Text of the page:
The past decade has served up some superb LGBTQ cinema, from “Carol” to “Moonlight” to “Portrait of a Lady on Fire,” but filmmakers in Japan are still generally struggling to get it right. Isao Yukisada makes an earnest attempt with “The Cornered Mouse Dreams of Cheese,” a notable addition to the country’s still-small canon of mainstream depictions of gay romance.

The film’s poster entices viewers with an image of stars Tadayoshi Ohkura and Ryo Narita enjoying a moment of quiet intimacy, and the movie features scenes of unaffected domesticity that feel fresh, at least for Japanese cinema. So too does the sight of an actor from the notoriously prudish talent agency Johnny & Associates doing steamy love scenes with members of both sexes.

Yet it’s a frustrating film, and many of the problems seem to originate from its source text: a “boys’ love” manga by Setona Mizushiro that lumbers the movie with more hang-ups than it can handle.

The Cornered Mouse Dreams Of Cheese (Kyuso Wa Chizu No Yume O Miru)
Run Time 130 min.
Language Japanese
Opens Now Showing

Ohkura plays Kyoichi, a handsome, successful professional who’s also self-centered and cripplingly indecisive. He certainly doesn’t look like a mouse, but in his relationships, including his frosty marriage, he has a habit of scurrying off at the first display of real affection.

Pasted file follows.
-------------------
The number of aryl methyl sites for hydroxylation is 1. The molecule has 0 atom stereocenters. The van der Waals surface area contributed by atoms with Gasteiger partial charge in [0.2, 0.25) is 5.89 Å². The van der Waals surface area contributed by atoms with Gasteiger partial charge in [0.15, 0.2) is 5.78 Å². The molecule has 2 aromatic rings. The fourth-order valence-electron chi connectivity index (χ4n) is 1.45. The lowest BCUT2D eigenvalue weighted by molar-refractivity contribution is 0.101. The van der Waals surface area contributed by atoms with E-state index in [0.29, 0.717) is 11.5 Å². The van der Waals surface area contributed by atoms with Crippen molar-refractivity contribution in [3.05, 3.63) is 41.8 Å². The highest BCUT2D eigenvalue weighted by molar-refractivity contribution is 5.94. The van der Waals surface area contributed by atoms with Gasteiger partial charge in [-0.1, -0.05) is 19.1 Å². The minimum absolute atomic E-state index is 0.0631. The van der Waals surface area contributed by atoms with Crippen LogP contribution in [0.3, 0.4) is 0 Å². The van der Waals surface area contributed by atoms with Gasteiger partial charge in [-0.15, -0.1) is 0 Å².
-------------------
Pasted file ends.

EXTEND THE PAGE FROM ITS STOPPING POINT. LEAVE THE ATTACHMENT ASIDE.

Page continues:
When Wataru (Narita), a former university pal turned private investigator, shows up at Kyoichi’s office and produces incriminating photographs of him with a paramour, the businessman tries to strike a deal. But Wataru only has eyes on getting into Kyoichi’s pants, and after encountering some initial resistance, he finds he’s picked a willing mark.

Kyoichi’s attempts to save his marriage end up coming to naught after his wife reveals he wasn’t the only one being unfaithful, and he moves into a minimalist bachelor pad that’s more amenable to having a live-in male companion. However, the intimacy he starts to enjoy with Wataru isn’t without complications. The professional sleuth shows no qualms about prying into Kyoichi’s personal affairs, while the latter can’t seem to quit his womanizing.

After a chance reunion with an old college girlfriend forces the situation to a head, Kyoichi is drawn into a relationship with a young coworker, Tamaki (Shiori Yoshida). All the while, the two men continue to tumble in and out of bed with each other without ever quite coupling up.

Though Mizushiro’s manga is one of the better-regarded examples of the boys’ love genre — homoerotic comics written by women for a female readership — it’s not exactly “Call Me by Your Name.” Anne Horizumi’s script wisely ditches the manga’s homophobic slurs, but can’t get past some of the story’s biggest stumbling blocks.

Wataru comes across as a possessive stalker who uses blackmail to “turn” a straight guy, which was a repugnant trope even when the manga was first published in the mid-2000s. There’s something equally tired about the story’s all-or-nothing view of sexuality, which never allows for the possibility that Kyoichi may be bisexual.

Yukisada’s adaptation prunes Mizushiro’s voluminous dialogue, often leaving characters’ intentions unsaid, and devises a new, more ambivalent ending. It also tames the manga’s raging emotions, which I think was a mistake. This is a tale about two people making a mess of love, and the film’s cool-headed approach only renders their actions harder to understand.

When Kyoichi and Wataru reach their most passionate embrace, it’s a beautiful scene, but it seems to come out of nowhere. For a movie about raging desire, “The Cornered Mouse Dreams of Cheese” is curiously tepid.

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